The 5 Best Songs of the Week, from Doja Cat to Rosalía

5 minute read

The Birds of Prey soundtrack continues to gift us with a wealth of new music, like Doja Cat’s unimpeachably catchy “Boss B-tch.” Rosalía goes back to her flamenco style with the haunting “Juro Que.” Pop singer-songwriter L Devine flirts with the edges of punk on “Boring People.” The Shadowboxers show what three vocalists and some throwback funk-R&B can do. And Netflix releases the viral medieval ballad (yes, really) “Toss a Coin to Your Witcher” from The Witcher, completing the circle of the show’s pop culture takeover.

“Boss B-tch,” Doja Cat

Doja Cat is no stranger to a catchy beat: her early viral hit “Mooo!” proved the power of a memorable gimmick, and this fall’s album Hot Pink was full of snappy, meme-able tracks. The new “Boss B-tch” may be her best yet. Released as part of the upcoming Birds of Prey movie soundtrack, it’s the ultimate confidence-boosting banger. Doja Cat brings attitude to spare over a fast-paced club beat that doesn’t let up for an instant. It may just become your next favorite workout song or pump-up track. “I wear the hat and I wear the pants / I am advanced, so I get advance” may not be the most complex of lyrics, but it certainly does the trick.

“Juro Que,” Rosalía

“Juro Que” from Spanish pop artist Rosalía sees the talented singer returning to the style that made her a force to be reckoned with from the outset: her modern interpretation of flamenco. The first single off her next project, “Juro Que” is acoustic and mesmerizing, just Spanish guitar, hand claps, the echo of supportive spectators and Rosalía’s crystalline trill. She is as much a visual and narrative artist as a sonic one, so it’s worthwhile to experience the song alongside the music video, which tells the story of a woman pining for her imprisoned lover as she doubles down on her commitment to their romance. (“Juro que” translates to “I swear that”; she’s promising to wait for him.) Rosalía is up for a Grammy for Best New Artist this weekend and will be performing at the beleaguered show, which should benefit from the fresh talent and storytelling she brings to the table.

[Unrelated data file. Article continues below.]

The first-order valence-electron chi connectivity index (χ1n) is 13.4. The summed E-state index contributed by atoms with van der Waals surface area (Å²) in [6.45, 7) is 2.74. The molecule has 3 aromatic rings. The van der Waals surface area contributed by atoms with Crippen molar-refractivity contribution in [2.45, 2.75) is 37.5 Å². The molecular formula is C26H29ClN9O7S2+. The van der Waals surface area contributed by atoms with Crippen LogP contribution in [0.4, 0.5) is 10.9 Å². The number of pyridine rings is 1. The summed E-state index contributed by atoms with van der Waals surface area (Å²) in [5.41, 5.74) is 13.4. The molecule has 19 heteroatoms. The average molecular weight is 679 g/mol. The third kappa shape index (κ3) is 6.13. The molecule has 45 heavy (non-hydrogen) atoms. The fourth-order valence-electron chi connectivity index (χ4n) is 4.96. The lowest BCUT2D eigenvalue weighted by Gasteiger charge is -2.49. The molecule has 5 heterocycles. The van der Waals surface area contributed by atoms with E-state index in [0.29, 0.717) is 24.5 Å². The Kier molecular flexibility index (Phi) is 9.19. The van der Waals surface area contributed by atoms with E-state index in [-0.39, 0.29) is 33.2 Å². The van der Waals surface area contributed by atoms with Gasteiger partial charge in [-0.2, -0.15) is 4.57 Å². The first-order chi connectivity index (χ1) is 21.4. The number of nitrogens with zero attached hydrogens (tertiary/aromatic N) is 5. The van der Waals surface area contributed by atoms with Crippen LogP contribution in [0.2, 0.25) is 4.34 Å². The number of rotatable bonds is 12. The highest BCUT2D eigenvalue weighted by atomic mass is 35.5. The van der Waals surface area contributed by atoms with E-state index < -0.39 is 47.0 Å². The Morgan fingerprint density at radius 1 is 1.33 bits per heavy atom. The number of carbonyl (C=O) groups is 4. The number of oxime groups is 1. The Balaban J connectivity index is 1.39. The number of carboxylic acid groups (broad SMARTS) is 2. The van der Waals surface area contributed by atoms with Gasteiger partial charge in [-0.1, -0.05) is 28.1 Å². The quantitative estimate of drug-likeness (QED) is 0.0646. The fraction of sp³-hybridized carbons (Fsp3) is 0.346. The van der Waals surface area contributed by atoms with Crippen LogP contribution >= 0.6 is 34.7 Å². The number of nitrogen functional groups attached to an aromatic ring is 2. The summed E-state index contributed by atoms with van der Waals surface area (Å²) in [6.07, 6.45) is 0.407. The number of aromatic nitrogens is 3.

“Boring People,” L Devine

L Devine is an English singer-songwriter with a punk sensibility that translates into brooding, catchy pop — like on the instant earworm “Boring People.” “I got my sh-t together, I read the news. But I’m faking, no clue,” she deadpans. Something about her blasé delivery of hard truths hits like a gut punch. Devine got her start as a kid with a punk band before evolving toward the pop-leaning place she occupies today; she’s all of 22, but her songwriting and performance possess a world-weariness that suggests hard-earned wisdom well beyond her years.

“Won’t Ever Say Goodbye,” The Shadowboxers

There’s something reassuring about the retro funk-R&B of The Shadowboxers, a trio of artists who revel in barbershop harmonies and smooth-talking lyricism. “Won’t Ever Say Goodbye” is sweet as a first kiss and warm as a hug. The falsettos soar, the melody bounces with joyous yearning and the whole package feels familiar, like a song you’ve forgotten but are happy to rediscover. The Shadowboxers started as a backing band for the Indigo Girls and toured with Justin Timberlake as his opening act; their next self-produced project promises more music that finds the sweet spot between throwback influences and contemporary songwriting.

“Toss a Coin to Your Witcher,” Giona Ostinelli & Sonya Belousova

What to make of “Toss a Coin to Your Witcher,” a song composed for the Henry Cavill-starring Netflix fantasy show The Witcher, sung in one of the first episodes by a traveling bard to hail the greatness of the titular character, turned into a viral joke by critics and fans who rapidly devoured the series, and now — at long last — released into the world in the form of an actual streaming song? Technically, it is a “medieval ballad,” as a press release notes; it starts with the gentle strumming of a lute and actor Joey Batey’s poetic recitations of an encounter with bad guys and the namesake Witcher’s battle prowess. It builds to an appropriately cinematic orchestral climax; Geralt of Rivia’s story is nothing if not melodramatic. But the song is also the ultimate example of how the internet can latch onto something somewhat obscure and transform it into a central part of pop culture. The Witcher was first a Polish fantasy novel, turned into a hit video game, now a show, and — in this new iteration — a vehicle for music. In 2020, that ability to exist across all platforms is just about the smartest move a piece of intellectual property can make.

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